Writing Your First Resume: The Illinois Template

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If you haven’t yet written a resume, it’s time. You may not have needed a resume up to now, but having one ready makes it easy to apply for opportunities that arise.

A resume should be provisional, not set in stone. A good resume is always being revised to reflect both new things you do and the needs of the different employers that you send it to.

There is no one right way to write a resume. Different employers and industries have different expectations, and a well-chosen format can highlight your strengths. You can find many online templates to guide you.

This template is used by many programs here at the University of Illinois. Many employers who recruit on campus are familiar with this format, and it will help you get started.

A few general principles to observe:

  • Not all employers care about your GPA. If the job ad doesn’t specify a GPA cutoff, and your GPA isn’t high enough to be a positive selling point, there’s no need to include it.
  • Employers are more interested in your experience than in your honors and awards. These can generally be omitted. If academic achievement is a strength, include your GPA.
  • The template includes two default headers: “Experience” and “Leadership Development.” You can be more creative if it helps you demonstrate your fit for a particular position. Employers are more interested in what you’ve done than in arbitrary distinctions between paid employment and activities. So, for example, if you are applying for a job that asks for editing and writing experience, a “Editing Experience” section describing your unpaid involvement with Re:Search and Ninth Letter could take the place of “Experience,” putting your most relevant experience first. Under that, a “Customer Service Experience” section could take the place of “Leadership Development” and contain your food service jobs to convey your work ethic, ability to work with others, and reliability.
  • High school experience can continue to fill out your resume until your sophomore year, but after that it should disappear.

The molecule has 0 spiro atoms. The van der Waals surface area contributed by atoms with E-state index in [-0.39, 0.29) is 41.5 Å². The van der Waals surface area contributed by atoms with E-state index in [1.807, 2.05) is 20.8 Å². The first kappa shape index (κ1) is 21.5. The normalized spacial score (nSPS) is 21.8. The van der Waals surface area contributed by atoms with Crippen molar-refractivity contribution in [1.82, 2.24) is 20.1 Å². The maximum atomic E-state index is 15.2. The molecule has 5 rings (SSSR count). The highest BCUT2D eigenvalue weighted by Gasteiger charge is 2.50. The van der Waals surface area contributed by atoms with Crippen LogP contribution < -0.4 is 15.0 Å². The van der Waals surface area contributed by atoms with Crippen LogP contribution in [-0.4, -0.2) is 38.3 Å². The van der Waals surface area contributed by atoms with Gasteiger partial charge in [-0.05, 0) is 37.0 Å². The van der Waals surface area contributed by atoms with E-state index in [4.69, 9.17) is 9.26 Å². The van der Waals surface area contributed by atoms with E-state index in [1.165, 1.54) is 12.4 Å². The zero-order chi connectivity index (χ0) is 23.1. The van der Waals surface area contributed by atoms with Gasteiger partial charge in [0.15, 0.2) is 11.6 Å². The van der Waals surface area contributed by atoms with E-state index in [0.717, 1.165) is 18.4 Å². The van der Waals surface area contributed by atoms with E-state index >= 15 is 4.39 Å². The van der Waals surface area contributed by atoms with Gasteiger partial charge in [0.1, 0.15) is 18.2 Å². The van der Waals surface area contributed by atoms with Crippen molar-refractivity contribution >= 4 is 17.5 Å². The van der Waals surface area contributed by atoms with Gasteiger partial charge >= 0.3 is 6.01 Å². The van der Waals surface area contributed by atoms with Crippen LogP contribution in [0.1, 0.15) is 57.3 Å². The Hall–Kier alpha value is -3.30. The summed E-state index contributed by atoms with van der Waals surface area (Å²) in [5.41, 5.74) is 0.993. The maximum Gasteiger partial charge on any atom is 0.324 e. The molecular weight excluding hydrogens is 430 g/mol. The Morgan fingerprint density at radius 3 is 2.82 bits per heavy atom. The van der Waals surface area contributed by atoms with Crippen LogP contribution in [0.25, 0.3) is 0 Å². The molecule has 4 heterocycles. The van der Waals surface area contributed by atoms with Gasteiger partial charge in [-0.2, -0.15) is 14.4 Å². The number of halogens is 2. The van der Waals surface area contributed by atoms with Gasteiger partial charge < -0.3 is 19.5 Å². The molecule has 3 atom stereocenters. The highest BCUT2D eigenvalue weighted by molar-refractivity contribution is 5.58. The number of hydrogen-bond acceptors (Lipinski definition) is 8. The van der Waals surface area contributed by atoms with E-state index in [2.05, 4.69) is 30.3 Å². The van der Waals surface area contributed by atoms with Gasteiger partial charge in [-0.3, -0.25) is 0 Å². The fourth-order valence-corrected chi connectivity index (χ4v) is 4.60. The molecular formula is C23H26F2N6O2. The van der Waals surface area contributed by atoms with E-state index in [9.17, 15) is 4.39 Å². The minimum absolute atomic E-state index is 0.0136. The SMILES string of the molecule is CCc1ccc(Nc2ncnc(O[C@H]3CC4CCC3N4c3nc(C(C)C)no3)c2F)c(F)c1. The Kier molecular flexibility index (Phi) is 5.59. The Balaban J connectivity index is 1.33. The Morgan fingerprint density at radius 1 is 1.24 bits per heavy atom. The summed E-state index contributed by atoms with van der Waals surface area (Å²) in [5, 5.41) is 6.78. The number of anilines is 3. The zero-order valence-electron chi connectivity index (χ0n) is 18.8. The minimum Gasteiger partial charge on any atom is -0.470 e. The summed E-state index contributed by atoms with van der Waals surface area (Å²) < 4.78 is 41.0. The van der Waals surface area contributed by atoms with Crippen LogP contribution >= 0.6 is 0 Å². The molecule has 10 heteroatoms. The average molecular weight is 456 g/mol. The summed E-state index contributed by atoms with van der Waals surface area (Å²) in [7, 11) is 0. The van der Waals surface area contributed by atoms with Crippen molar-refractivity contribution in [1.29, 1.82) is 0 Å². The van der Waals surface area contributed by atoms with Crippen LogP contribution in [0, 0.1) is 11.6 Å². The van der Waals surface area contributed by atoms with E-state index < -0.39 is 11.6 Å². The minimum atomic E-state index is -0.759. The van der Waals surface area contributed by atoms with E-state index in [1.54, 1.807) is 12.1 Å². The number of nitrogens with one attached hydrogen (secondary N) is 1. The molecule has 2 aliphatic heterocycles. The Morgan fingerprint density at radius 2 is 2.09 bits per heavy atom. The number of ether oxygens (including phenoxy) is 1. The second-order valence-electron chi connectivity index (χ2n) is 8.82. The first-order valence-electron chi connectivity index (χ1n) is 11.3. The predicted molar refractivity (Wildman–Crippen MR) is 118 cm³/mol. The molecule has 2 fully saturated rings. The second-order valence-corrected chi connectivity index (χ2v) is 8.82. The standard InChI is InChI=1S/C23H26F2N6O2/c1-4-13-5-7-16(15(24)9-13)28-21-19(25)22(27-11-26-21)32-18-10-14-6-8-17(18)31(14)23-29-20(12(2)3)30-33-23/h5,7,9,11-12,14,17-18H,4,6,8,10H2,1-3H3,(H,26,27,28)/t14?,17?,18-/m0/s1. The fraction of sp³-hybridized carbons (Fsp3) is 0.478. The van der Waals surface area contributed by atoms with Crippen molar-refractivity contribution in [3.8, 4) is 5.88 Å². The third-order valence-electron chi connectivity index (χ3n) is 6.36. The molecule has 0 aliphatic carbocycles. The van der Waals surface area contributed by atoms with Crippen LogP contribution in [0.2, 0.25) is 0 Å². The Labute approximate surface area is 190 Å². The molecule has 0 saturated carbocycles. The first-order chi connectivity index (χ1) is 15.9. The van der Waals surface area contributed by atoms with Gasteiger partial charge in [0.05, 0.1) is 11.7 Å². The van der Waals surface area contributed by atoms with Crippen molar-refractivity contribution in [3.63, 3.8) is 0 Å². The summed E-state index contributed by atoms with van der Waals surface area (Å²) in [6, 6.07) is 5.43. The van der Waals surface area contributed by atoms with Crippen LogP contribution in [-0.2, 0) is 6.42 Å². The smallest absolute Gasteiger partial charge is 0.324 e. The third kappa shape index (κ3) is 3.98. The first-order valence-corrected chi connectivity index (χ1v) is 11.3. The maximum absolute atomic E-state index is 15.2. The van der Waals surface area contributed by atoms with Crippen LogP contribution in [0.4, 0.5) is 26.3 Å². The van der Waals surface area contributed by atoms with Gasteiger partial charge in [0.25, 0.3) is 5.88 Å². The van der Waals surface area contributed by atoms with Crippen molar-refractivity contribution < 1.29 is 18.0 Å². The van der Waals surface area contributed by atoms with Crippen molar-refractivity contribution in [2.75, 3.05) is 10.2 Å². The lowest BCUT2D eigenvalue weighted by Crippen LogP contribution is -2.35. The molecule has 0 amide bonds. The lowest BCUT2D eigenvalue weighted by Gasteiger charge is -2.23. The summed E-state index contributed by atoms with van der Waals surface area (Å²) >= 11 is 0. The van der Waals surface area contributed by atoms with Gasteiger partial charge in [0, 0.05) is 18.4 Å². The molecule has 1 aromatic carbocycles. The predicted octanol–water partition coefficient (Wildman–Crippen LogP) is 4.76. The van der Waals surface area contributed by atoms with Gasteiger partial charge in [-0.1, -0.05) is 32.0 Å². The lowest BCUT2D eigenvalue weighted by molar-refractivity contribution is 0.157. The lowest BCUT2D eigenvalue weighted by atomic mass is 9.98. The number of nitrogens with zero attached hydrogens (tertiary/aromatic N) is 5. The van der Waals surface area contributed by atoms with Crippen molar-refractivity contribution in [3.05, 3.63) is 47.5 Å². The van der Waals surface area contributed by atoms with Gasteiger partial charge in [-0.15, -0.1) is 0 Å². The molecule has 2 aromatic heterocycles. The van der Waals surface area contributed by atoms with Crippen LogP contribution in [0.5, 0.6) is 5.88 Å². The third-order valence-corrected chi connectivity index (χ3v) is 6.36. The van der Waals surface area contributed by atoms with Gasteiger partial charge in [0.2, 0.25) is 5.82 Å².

• There’s no need to include any mention of references, unless the job ad asks for them, in which case you should attach a second page with them.
  • The bullet points that describe your work and activities can do a lot to make you an appealing candidate. They should describe your accomplishments — not your tasks. Every food service job involves wiping down tables, every organization requires attending meetings. Including these details on a resume is not helpful. What was YOUR unique contribution to the business or organization? What happened because YOU were doing it? Those are the things to focus on.
  • Quantify everything that can be quantified: specific numbers (how many articles/month did you write? how many people attended the fundraiser you planned? what was the budget you managed for your club?) bring your experience to life and demonstrate that you can produce results.
  • As you gain experience, you may find that not everything you’ve done needs to be on every resume you send out. Create a “resume master file” of all of your jobs, activities, and involvements, so that you can pick and choose when crafting the resume for a specific position.
  • Get advice! Have the Career Center review your resume, at a bare minimum, and show it to Kirstin Wilcox, Director of Internships for the Department of English (EB 200) as well. If you have an alumni mentor or other professional acquaintance, ask them to review it (it’s a great way to draw on your network). You WILL get conflicting advice — but that’s okay. Make your best judgment based on what you know about the people making suggestions and the reasons they give you.

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